The Room

The Room (2003)

No Room for improvement

The Room

Martin Scorsese. Steven Spielberg. Dan Aykroyd. Hulk Hogan. Jenna Jameson. All people who have contributed greatly to the motion picture industry, and have attempted, with varying degrees of success, to make the perfect film. Well, these fine artists can stop now. Cinematic perfection has been achieved, and it happened all the way back in 2003. That is when a remarkable being known as Tommy Wiseau directed, produced, wrote and starred in an astounding motion picture known as The Room.

Wiseau portrays Johnny, who can best be described as the love child of Gene Simmons and Fabio. Yes, I do understand that Fabio and Mr. Simmons could not have fathered a child together. Obviously, they both have had vasectomies, otherwise they would have produced thousands of offspring.

Johnny is a successful banker and all around great guy. He has basically adopted an 18-year-old boy named Denny, setting him up in his own apartment, and offering to pay his tuition for him. He also treats his fiancée Lisa like gold, regularly bedding her while rubbing roses down her naked body, surrounded by candles. They have two steamy sex scenes in the first half-hour of the film. Just take a look at this dialogue that exhibits the chemistry between the two:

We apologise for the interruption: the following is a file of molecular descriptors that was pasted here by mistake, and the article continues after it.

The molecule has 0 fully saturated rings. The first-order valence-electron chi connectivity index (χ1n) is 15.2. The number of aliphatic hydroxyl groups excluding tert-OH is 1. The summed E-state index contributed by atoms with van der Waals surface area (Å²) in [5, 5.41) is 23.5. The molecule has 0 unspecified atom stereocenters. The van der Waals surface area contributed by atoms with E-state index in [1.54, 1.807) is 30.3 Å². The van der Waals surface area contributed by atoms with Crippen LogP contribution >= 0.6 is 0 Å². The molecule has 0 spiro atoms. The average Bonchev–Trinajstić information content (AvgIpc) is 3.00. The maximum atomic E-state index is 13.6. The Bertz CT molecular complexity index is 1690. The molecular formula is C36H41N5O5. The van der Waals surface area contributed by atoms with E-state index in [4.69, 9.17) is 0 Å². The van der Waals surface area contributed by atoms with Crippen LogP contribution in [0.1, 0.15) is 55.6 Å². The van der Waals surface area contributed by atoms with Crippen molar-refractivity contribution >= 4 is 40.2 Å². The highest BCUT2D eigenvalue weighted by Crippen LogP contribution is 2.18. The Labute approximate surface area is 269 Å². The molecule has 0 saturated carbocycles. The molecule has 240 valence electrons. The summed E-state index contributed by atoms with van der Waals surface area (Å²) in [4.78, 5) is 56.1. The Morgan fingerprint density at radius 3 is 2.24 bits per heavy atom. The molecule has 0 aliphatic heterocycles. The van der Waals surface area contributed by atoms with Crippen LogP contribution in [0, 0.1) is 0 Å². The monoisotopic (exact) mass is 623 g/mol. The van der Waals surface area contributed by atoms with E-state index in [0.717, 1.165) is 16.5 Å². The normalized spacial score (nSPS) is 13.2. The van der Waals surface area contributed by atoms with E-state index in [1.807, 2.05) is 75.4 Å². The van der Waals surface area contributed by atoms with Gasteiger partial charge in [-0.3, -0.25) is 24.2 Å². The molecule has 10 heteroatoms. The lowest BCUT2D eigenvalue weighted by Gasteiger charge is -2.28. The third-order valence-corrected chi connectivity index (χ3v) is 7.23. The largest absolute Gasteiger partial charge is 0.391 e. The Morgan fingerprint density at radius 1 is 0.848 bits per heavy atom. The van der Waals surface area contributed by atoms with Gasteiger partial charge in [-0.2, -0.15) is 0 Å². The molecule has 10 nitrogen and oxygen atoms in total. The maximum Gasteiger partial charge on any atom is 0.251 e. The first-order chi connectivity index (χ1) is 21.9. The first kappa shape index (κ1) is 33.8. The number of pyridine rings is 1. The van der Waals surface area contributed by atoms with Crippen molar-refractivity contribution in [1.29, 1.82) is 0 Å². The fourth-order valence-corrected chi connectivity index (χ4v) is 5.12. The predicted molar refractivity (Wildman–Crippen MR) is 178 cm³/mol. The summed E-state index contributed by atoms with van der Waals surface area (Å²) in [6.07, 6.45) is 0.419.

Lisa: Do you want me to order a pizza?

Johnny: Whatever, I don’t care.

Lisa: I already ordered a pizza.

Johnny: You think about everything, ha ha ha.

It’s like something out a Harlequin romance novel. Unfortunately for Johnny, Lisa actually has three sex scenes during the first half-hour, as she is also sleeping with Johnny’s best friend Mark.

Lisa reveals to her mother – and anyone else who will listen – that she has no feelings for Johnny. However, she likes the financial freedom that being with Johnny provides, so decides to continue stringing him along while continuing her fling with his best pal. Poor Johnny continues to spend a small fortune on roses and candles.

The passionate love triangle, and the paranoia it breeds, is the meat of this film, but The Room is filled with so much more. Specifically, football. Throughout the film, the male characters are constantly tossing footballs to one another. I swear there is more pigskin action in this film than in Remember The Titans, Rudy and The Longest Yard combined.

While Wiseau deserves kudos for his writing and directing efforts, it is in the role of actor that he truly shines in The Room. He employs a very minimalistic approach to acting. It almost appears as though he isn’t putting the slightest bit of effort into his performance, which is the true sign of a great thespian. His performance throughout the film is reminiscent of someone who has just woken up from having their wisdom teeth removed. Whatever it was that he was drawing from at the time this film was being shot was clearly working.

The Room is an unforgettable tale of love, betrayal and pickup football games. It is easy to see why a decade after its initial release, it is still selling out theatres across the world. You will certainly want to make room on your DVD shelf for The Room.